AFFORDABLE FURNITURE MAKEOVER | QUICK AND EASY PROJECTS FOR THE HOME | DIY CHALK MINERAL PAINT | NO SANDING NO PRIMING
I recently came across a $2 can of mis-tint Benjamin Moore paint in a daring shade somewhere between cranberry and fuchsia--perfect for Valentine's in a couple weeks! It happened to coordinate with a piece of scrapbook paper I had on hand, and I had the perfect little end table waiting in storage for a challenge such as this--$10 furniture makeover in less than two hours!
I bought this table several years ago as a set of two for $7.20 (after an extra discount off the already super-cheap price of $9) at Habitat Restore. Check out how my mom finished the first table here.
If you look closely, you'll see it had a LOT of dings and scratches. None of them were big enough to worry about filling or smoothing out.
I had exactly two hours to complete this project while Axel was at preschool.
STEP 1: Clean with household cleaner & Remove Hardware
STEP 2: Add BB Frösch Paint Transformer to Paint
It helps the paint stick without priming or sanding, but it has a few other features as well:
- helps paint dry quickly
- helps paint self-level
- makes paint manipulatable (so I can easily distress if I want to)
It takes less than a minute to mix!
STEP 3: Paint!
I like to pour my paint onto a paint tray
instead of dipping my brush into my jar of paint. This keeps my brush cleaner so it doesn't get loaded with paint from dipping directly into my jar of paint.
I recommend painting a thin first coat. A thick first coat will take a little longer to dry, and I feel like a nice thin first coat makes the second coat level in nicely for a beautiful smooth finish. I also recommend using a BB Frösch paint brush
and using cross-hatch strokes to help your paint self-level.
Sometimes the first coat can look a little scary, but trust me, those cross-hatch strokes are going to help the second coat level in, and it's going to turn out amazing!
STEP 4: Once Paint is Dry, Apply Second Coat (and any additional coats, if needed)
Even though adding BB Frösch
to your paint helps it dry quickly, this table was so small that I actually had to wait for the paint to dry!
Confession...my mom helped with this project, which could have contributed to it going so quickly 😬
It's a little blurry, but you can see my second coat didn't give enough coverage, so I ended up painting a third coat, and in a couple spots, a fourth! Every once in awhile, you will come across a paint that needs an extra coat or two. This can happened especially with white on dark surfaces. In this case, I may have gone thinner than necessary on the first coat. Even with the extra coats, I still used less than a cup of paint, and I stayed within the time challenge since I didn't waste time on the front end sanding or priming.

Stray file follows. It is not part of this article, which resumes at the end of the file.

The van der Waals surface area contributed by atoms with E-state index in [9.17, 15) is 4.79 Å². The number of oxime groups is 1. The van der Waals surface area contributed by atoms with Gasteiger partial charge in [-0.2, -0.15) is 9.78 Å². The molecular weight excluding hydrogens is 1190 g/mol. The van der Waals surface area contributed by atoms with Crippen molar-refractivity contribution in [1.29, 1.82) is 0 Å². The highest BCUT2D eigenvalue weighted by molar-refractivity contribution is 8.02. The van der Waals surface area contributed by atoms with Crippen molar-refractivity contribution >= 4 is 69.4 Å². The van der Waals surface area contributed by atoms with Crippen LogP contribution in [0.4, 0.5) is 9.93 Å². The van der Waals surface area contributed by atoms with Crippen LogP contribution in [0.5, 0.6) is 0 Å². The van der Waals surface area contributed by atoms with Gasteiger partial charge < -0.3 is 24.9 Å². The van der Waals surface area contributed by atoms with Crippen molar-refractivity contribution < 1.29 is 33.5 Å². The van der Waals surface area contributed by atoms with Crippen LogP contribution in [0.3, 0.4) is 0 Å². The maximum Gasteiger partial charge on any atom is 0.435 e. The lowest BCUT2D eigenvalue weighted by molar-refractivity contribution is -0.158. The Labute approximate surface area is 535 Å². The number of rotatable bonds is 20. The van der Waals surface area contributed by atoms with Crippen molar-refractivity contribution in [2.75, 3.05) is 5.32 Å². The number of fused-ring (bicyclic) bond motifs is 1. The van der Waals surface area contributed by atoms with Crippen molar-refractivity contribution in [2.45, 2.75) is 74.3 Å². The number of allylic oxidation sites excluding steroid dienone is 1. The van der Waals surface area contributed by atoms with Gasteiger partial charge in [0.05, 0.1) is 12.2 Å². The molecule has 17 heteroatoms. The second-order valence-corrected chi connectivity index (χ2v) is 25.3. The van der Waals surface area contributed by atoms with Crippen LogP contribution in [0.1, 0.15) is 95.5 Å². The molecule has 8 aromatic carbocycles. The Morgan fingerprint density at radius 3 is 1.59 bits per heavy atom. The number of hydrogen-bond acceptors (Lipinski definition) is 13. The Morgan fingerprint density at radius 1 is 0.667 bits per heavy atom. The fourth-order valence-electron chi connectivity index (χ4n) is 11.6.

STEP 5: Distress (if desired)
I don't always distress, but since this piece had a couple of nice curves, I chose to highlight them with a little distressing. I never use lower than 220 grit to distress. I like to cut my sandpaper into manageable pieces so I'm not folding it. Then, using flat fingers, I gently "swipe" over raised areas. I don't suggest rubbing aggressively back and forth because that can create unnatural-looking distressed spots. Think about how a piece would naturally distress over time--only on the raised areas, so focus there.
STEP 6: Pièce de résistance
400 grit sandpaper is my secret weapon for a buttery smooth finish! Using flat fingers and a small piece of 400 grit sandpaper, smooth back and forth a couple of times as if you were dusting. No need to press hard here since you aren't distressing, you are just smoothing. Feel the difference between the painted areas and the ones you've smoothed. FEELS AMAZING, RIGHT?
STEP 7: Seal & Protect
Once you have the look you want with distressing and smoothing, it's important to seal and protect your hard work! Okay, so less than two hours isn't exactly hard, but no one needs to know that 😉.
I chose BB Frösch Clear Premium Finishing Wax
to seal this table. I like how quickly it dries and cures so my project could be 100% ready to use by the time Axel got home from preschool.
Start by buttering the end of your wax brush (I use this wax brush.)
I never dip my brush directly into the wax can because that gets too much wax into my brush, and my wax could get contaminated by a brush that could have color from the piece on it.
Use either circular motions or broad even strokes to apply wax. One brush load should cover about 1 to 2 square feet. I loaded my brush about seven times--once for each leg, once for the top, once for all the sides, and once for the drawer. So, I needed vary little wax!
When there is no more wax on your brush, before re-loading your brush, remove excess wax with a lint-free wax cloth
. You will know when the excess wax has been removed when your cloth glides smoothly, wax is no longer tacky to the touch, and surface begins to shine. At this point, you can re-load your wax brush and move to the next section.
STEP 8: Install Hardware
I didn't like the original drawer knob, so I replaced it with a cute little gold one I had leftover from a different project. Since it was leftover, technically it didn't cost anything!
STEP 9: Add Drawer Liner
Since the drawer was so small, I simply cut a coordinating piece of scrapbook paper to fit.
STEP 10: Pat Yourself on the Back and Admire Your Work
Just as I was finishing up and taking pictures, Axel got home from preschool and offered to model...